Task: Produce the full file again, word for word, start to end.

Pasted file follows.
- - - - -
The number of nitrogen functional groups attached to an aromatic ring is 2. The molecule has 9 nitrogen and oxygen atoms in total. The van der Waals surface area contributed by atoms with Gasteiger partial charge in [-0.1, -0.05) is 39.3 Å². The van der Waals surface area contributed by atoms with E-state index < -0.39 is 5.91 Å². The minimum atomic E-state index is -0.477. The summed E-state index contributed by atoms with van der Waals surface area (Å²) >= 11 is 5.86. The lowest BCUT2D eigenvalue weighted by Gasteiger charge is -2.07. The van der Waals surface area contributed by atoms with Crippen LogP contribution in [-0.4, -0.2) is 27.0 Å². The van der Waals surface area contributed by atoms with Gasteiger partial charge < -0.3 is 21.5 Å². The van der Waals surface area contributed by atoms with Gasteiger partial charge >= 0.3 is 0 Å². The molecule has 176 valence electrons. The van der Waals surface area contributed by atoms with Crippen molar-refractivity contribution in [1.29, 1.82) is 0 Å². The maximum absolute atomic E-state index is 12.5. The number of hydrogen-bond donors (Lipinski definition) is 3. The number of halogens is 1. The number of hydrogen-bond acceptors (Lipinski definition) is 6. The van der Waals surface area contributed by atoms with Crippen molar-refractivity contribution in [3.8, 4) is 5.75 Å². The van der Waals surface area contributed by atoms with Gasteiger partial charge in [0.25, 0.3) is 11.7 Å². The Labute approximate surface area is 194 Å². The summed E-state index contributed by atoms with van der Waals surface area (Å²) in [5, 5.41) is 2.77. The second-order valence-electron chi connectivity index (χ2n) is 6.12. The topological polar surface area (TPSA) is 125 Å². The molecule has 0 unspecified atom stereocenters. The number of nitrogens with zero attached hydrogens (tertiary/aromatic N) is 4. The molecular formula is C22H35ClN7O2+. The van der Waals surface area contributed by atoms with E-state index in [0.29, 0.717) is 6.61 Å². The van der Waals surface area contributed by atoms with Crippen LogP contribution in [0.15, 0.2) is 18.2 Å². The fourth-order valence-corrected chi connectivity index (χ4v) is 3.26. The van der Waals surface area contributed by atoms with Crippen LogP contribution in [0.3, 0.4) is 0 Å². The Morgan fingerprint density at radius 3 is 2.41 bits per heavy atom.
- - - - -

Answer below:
The number of nitrogen functional groups attached to an aromatic ring is 2. The molecule has 9 nitrogen and oxygen atoms in total. The van der Waals surface area contributed by atoms with Gasteiger partial charge in [-0.1, -0.05) is 39.3 Å². The van der Waals surface area contributed by atoms with E-state index < -0.39 is 5.91 Å². The minimum atomic E-state index is -0.477. The summed E-state index contributed by atoms with van der Waals surface area (Å²) >= 11 is 5.86. The lowest BCUT2D eigenvalue weighted by Gasteiger charge is -2.07. The van der Waals surface area contributed by atoms with Crippen LogP contribution in [-0.4, -0.2) is 27.0 Å². The van der Waals surface area contributed by atoms with Gasteiger partial charge < -0.3 is 21.5 Å². The van der Waals surface area contributed by atoms with Gasteiger partial charge >= 0.3 is 0 Å². The molecule has 176 valence electrons. The van der Waals surface area contributed by atoms with Crippen molar-refractivity contribution in [1.29, 1.82) is 0 Å². The maximum absolute atomic E-state index is 12.5. The number of hydrogen-bond donors (Lipinski definition) is 3. The number of halogens is 1. The number of hydrogen-bond acceptors (Lipinski definition) is 6. The van der Waals surface area contributed by atoms with Crippen molar-refractivity contribution in [3.8, 4) is 5.75 Å². The van der Waals surface area contributed by atoms with Gasteiger partial charge in [0.25, 0.3) is 11.7 Å². The Labute approximate surface area is 194 Å². The summed E-state index contributed by atoms with van der Waals surface area (Å²) in [5, 5.41) is 2.77. The second-order valence-electron chi connectivity index (χ2n) is 6.12. The topological polar surface area (TPSA) is 125 Å². The molecule has 0 unspecified atom stereocenters. The number of nitrogens with zero attached hydrogens (tertiary/aromatic N) is 4. The molecular formula is C22H35ClN7O2+. The van der Waals surface area contributed by atoms with E-state index in [0.29, 0.717) is 6.61 Å². The van der Waals surface area contributed by atoms with Crippen LogP contribution in [0.15, 0.2) is 18.2 Å². The fourth-order valence-corrected chi connectivity index (χ4v) is 3.26. The van der Waals surface area contributed by atoms with Crippen LogP contribution in [0.3, 0.4) is 0 Å². The Morgan fingerprint density at radius 3 is 2.41 bits per heavy atom.